By the time Shackleton commanded the Trans-Antarctic Expedition, he had already experienced two previous polar expeditions (“Antarctic explorers”, n.d.). These prior experiences no doubt shaped what he felt was the essential characteristic of a good adventurer, namely, optimism. Shackleton believed optimism was the key to a successful expedition. He believed the spirit of man could overcome great challenges. Shackleton once said, “Optimism is true moral courage” (cited at NOVA online, n.d.), and he assembled and led his team with this conviction. While he was certainly mindful of what expertise and levels of competency his crew brought to the trip, he valued a positive attitude just as much. In fact, if all other factors were equal, it was the presence of a positive attitude that could tip the scale for one’s acceptance to the team (Koehn, 2010). On one occasion, he selected a crewman for his clever and humorous response to a question (Koehn, 2010).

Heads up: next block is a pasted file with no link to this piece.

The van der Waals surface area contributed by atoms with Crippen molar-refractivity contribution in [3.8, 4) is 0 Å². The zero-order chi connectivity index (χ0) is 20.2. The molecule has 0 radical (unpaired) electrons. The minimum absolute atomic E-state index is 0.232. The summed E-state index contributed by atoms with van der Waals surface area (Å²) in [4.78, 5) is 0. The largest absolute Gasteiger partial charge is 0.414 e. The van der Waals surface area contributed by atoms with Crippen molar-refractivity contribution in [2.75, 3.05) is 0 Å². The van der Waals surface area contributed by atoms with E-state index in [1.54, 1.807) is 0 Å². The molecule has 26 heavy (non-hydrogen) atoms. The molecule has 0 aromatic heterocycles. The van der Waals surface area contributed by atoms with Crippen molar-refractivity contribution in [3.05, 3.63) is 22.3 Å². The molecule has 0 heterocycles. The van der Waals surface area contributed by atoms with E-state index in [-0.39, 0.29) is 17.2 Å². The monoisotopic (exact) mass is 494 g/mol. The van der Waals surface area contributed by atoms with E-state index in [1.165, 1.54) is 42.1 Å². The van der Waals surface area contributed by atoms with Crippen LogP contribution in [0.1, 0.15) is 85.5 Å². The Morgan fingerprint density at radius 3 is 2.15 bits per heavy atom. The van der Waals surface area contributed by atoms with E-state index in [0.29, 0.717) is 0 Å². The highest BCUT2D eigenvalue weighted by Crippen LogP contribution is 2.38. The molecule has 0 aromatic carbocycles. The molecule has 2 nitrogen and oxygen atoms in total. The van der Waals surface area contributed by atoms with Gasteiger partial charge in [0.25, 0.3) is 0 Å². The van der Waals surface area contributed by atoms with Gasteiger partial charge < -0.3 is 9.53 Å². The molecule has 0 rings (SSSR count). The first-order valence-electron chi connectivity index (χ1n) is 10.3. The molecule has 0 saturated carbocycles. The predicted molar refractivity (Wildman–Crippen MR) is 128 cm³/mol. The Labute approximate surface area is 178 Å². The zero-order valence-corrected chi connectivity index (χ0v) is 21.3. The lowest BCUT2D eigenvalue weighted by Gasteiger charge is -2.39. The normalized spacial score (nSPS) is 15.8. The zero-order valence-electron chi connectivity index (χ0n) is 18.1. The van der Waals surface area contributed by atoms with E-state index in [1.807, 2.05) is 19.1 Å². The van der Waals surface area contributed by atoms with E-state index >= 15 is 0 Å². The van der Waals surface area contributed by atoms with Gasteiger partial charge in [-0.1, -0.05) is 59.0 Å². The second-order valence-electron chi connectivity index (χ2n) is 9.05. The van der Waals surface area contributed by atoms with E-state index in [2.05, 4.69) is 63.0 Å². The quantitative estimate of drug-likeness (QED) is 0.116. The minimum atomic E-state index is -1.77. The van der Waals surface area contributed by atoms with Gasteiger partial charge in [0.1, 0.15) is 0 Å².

This belief in the necessity of a good attitude led to his second main conviction that leadership is largely about managing morale. Managing morale can take on a number of forms. As Koehn (2010) makes clear, Shackleton employed a variety of means to manage his team’s morale. He ordered hot milk for cold nights. He kept the more problematic crew members in his own tent. He assigned lively members to head up the other tents. He talked often and intimately with the crew, constantly checking the pulse of their morale. He recited poetry. He exuded confidence in the face of uncertainty and danger. He guaranteed continued pay after the sinking of the ship. Regardless of the means used, the goal was the same: to manage morale. Planning and preparation were certainly parts of his leadership (Koehn, 2010), but with the unpredictable and uncontrollable variables of the trip, the need for good, optimistic morale proved preeminent.